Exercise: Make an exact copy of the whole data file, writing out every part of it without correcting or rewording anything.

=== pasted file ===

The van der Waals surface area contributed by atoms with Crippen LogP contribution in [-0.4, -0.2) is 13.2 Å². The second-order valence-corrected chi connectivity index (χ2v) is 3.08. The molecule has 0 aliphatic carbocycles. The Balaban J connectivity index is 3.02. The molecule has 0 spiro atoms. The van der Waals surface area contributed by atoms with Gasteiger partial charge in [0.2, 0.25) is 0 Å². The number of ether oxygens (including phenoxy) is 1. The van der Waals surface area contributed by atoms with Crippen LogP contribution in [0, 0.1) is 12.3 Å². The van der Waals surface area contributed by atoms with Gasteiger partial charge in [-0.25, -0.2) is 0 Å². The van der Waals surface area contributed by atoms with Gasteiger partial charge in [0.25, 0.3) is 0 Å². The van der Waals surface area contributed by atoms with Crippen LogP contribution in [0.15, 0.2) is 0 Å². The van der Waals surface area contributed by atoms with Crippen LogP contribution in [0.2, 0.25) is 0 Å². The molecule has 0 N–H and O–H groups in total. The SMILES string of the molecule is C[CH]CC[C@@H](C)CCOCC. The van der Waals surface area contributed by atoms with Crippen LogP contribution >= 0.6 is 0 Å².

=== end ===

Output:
The van der Waals surface area contributed by atoms with Crippen LogP contribution in [-0.4, -0.2) is 13.2 Å². The second-order valence-corrected chi connectivity index (χ2v) is 3.08. The molecule has 0 aliphatic carbocycles. The Balaban J connectivity index is 3.02. The molecule has 0 spiro atoms. The van der Waals surface area contributed by atoms with Gasteiger partial charge in [0.2, 0.25) is 0 Å². The number of ether oxygens (including phenoxy) is 1. The van der Waals surface area contributed by atoms with Crippen LogP contribution in [0, 0.1) is 12.3 Å². The van der Waals surface area contributed by atoms with Gasteiger partial charge in [-0.25, -0.2) is 0 Å². The van der Waals surface area contributed by atoms with Gasteiger partial charge in [0.25, 0.3) is 0 Å². The van der Waals surface area contributed by atoms with Crippen LogP contribution in [0.15, 0.2) is 0 Å². The van der Waals surface area contributed by atoms with Crippen LogP contribution in [0.2, 0.25) is 0 Å². The molecule has 0 N–H and O–H groups in total. The SMILES string of the molecule is C[CH]CC[C@@H](C)CCOCC. The van der Waals surface area contributed by atoms with Crippen LogP contribution >= 0.6 is 0 Å².